Cardiac mast cell-derived renin promotes local angiotensin formation, norepinephrine release, and arrhythmias in ischemia/reperfusion Academic Article uri icon

Overview

MeSH Major

  • Angiotensins
  • Arrhythmias, Cardiac
  • Mast Cells
  • Myocardial Ischemia
  • Norepinephrine
  • Renin

abstract

  • Having identified renin in cardiac mast cells, we assessed whether its release leads to cardiac dysfunction. In Langendorff-perfused guinea pig hearts, mast cell degranulation with compound 48/80 released Ang I-forming activity. This activity was blocked by the selective renin inhibitor BILA2157, indicating that renin was responsible for Ang I formation. Local generation of cardiac Ang II from mast cell-derived renin also elicited norepinephrine release from isolated sympathetic nerve terminals. This action was mediated by Ang II-type 1 (AT1) receptors. In 2 models of ischemia/reperfusion using Langendorff-perfused guinea pig and mouse hearts, a significant coronary spillover of renin and norepinephrine was observed. In both models, this was accompanied by ventricular fibrillation. Mast cell stabilization with cromolyn or lodoxamide markedly reduced active renin overflow and attenuated both norepinephrine release and arrhythmias. Similar cardioprotection was observed in guinea pig hearts treated with BILA2157 or the AT1 receptor antagonist EXP3174. Renin overflow and arrhythmias in ischemia/reperfusion were much less prominent in hearts of mast cell-deficient mice than in control hearts. Thus, mast cell-derived renin is pivotal for activating a cardiac renin-angiotensin system leading to excessive norepinephrine release in ischemia/reperfusion. Mast cell-derived renin may be a useful therapeutic target for hyperadrenergic dysfunctions, such as arrhythmias, sudden cardiac death, myocardial ischemia, and congestive heart failure.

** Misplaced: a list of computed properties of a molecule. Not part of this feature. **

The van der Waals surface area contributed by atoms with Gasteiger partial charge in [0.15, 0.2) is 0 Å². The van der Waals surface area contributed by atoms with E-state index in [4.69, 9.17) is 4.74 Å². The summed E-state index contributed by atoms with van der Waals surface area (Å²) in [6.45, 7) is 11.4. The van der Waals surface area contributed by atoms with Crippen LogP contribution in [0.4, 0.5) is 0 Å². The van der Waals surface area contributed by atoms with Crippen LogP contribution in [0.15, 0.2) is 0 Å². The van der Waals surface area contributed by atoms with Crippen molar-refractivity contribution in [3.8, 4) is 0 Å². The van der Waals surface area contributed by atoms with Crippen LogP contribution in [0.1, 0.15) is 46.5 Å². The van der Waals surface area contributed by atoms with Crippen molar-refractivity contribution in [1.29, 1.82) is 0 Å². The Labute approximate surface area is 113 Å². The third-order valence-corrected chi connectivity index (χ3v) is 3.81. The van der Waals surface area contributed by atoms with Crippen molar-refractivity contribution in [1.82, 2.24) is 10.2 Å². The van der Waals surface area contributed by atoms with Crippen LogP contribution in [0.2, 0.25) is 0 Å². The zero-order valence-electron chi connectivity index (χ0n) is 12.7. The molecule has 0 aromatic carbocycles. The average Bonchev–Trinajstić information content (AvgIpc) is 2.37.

publication date

  • April 2006

Research

keywords

  • Academic Article

Identity

Language

  • eng

PubMed Central ID

  • PMC1421347

Digital Object Identifier (DOI)

  • 10.1172/JCI25713

PubMed ID

  • 16585966

Additional Document Info

start page

  • 1063

end page

  • 70

volume

  • 116

number

  • 4